Paris put lots of money into its rail system postwar: the RER in the 60s, for example. And the link I should earlier in the thread has Paris' transit vs car ratio is 60:40 while NYC's is 30:70 [metro-wide]. Of course, transit is mostly impractical for the outer suburbs of NYC other than rail into the center city.
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Old 02-21-2014, 10:40 AM
 
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Quote:
Originally Posted by nei View Post
Well one comparison that might relevant to highway spending is NYC vs Paris. NYC spent very little extending its rail system past the 1930s but plenty of highways. The 1930s was a transition, Queens Blvd to a very arterial road with a subway underneath. But otherwise, the newer bridges were built without rail and many of the new highways (parkways) can't be used by buses (low clearance, though the legend is preventing bus access was done on purpose by Robert Moses).

Paris put lots of money into its rail system postwar: the RER in the 60s, for example. And the link I should earlier in the thread has Paris' transit vs car ratio is 60:40 while NYC's is 30:70 [metro-wide]. Of course, transit is mostly impractical for the outer suburbs of NYC other than rail into the center city.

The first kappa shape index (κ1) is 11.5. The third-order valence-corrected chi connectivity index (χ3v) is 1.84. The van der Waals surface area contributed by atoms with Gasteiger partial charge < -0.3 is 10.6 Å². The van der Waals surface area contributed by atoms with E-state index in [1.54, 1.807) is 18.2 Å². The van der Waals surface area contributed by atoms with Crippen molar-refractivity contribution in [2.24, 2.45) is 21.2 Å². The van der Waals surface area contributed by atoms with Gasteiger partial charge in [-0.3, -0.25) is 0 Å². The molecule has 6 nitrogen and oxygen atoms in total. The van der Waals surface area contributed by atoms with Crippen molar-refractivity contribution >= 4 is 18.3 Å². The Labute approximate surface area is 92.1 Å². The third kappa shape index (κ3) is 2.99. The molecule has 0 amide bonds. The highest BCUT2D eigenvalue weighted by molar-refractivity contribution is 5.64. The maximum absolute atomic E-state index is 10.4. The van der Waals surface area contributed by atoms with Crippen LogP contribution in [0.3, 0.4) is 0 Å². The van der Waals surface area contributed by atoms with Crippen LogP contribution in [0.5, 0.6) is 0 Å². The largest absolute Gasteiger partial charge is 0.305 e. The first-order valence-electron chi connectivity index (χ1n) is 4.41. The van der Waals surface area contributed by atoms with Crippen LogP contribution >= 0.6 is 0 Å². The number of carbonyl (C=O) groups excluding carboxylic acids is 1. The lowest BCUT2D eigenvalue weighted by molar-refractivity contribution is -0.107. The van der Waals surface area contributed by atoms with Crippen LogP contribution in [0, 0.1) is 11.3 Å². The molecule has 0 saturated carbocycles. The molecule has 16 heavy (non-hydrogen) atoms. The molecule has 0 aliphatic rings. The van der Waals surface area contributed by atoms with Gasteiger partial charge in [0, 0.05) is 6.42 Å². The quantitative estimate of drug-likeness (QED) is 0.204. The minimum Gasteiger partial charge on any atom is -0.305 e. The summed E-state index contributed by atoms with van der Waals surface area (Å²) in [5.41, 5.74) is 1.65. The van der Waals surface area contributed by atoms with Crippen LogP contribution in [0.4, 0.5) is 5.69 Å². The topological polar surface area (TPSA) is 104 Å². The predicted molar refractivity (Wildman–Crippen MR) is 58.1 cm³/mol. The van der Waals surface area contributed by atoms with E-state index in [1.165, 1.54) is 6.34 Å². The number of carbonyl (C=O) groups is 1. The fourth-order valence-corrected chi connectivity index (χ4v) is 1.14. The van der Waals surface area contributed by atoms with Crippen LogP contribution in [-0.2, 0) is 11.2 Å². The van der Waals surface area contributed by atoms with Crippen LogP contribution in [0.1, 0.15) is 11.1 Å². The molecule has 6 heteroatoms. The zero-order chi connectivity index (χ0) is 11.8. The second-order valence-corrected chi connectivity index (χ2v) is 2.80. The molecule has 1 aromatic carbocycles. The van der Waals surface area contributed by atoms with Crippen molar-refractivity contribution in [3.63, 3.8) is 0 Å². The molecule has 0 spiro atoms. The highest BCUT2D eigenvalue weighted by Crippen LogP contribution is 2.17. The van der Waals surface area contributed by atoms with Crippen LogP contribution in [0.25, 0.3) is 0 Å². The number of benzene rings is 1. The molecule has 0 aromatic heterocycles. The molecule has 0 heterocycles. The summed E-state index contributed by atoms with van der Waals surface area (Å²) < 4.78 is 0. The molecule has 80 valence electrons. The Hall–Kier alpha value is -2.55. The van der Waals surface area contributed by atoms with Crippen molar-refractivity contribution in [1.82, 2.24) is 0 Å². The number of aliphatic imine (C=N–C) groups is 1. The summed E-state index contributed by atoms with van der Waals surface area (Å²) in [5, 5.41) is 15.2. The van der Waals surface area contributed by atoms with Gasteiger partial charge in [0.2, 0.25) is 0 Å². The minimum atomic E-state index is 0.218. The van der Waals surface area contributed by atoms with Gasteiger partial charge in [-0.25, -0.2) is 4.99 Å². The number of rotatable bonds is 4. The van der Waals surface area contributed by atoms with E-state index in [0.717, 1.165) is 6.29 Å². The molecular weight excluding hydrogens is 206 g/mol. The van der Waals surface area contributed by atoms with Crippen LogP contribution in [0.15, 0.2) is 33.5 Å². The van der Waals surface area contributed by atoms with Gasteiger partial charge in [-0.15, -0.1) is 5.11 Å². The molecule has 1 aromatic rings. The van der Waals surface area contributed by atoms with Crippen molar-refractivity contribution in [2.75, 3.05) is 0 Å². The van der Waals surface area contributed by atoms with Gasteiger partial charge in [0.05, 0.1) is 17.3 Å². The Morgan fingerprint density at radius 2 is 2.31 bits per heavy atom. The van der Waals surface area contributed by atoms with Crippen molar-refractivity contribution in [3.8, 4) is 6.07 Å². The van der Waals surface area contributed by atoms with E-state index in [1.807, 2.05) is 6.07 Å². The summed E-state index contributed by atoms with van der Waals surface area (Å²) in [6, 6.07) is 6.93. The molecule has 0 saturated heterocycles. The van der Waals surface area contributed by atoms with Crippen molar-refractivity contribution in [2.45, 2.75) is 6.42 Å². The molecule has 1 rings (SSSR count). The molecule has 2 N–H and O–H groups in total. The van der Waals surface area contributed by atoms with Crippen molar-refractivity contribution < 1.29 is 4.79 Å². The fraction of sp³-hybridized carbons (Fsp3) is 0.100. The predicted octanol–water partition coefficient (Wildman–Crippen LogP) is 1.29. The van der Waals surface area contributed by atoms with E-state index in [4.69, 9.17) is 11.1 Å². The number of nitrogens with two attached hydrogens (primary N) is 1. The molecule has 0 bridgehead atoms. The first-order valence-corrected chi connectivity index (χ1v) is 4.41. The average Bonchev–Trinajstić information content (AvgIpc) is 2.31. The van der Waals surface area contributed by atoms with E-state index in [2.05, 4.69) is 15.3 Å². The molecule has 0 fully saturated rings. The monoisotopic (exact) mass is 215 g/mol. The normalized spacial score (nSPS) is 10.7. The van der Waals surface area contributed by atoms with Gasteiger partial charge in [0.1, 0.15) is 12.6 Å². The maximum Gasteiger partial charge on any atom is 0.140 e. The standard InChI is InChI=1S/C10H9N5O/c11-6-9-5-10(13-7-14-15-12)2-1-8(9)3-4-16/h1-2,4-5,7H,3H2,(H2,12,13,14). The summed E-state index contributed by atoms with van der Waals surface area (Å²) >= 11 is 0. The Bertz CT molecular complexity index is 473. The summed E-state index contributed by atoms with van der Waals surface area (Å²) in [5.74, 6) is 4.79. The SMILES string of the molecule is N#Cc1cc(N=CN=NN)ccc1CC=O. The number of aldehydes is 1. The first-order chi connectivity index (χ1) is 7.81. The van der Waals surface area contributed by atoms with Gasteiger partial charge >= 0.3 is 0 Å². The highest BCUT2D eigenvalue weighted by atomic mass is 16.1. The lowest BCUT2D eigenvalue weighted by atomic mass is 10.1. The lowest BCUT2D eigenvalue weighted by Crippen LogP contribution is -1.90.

What exactly is the point of this comparison?

Both cities have highways and well-developed public transit systems. The highways don't just serve the cities in question, they tie the cities into a much larger transportation system. The subways, buses, and even taxis are dedicated to the cities. The reason they have such well-developed public transit systems is because both cities have high population densities. Why is inner city rail in Paris versus NYC an issue at all?
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Old 02-21-2014, 11:16 AM
nei nei won $500 in our forum's Most Engaging Poster Contest - Thirteenth Edition (Jan-Feb 2015). 

Over $104,000 in prizes has already been given out to active posters on our forum and additional contests are planned
 
Location: Long Island / NYC
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Quote:
Originally Posted by DC at the Ridge View Post
What exactly is the point of this comparison?

Both cities have highways and well-developed public transit systems. The highways don't just serve the cities in question, they tie the cities into a much larger transportation system. The subways, buses, and even taxis are dedicated to the cities. The reason they have such well-developed public transit systems is because both cities have high population densities. Why is inner city rail in Paris versus NYC an issue at all?
The point was that Paris spent more on a local rail in the postwar years, while NYC, very little. Both cities uses highways a lot for truck freight.
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Old 02-21-2014, 12:51 PM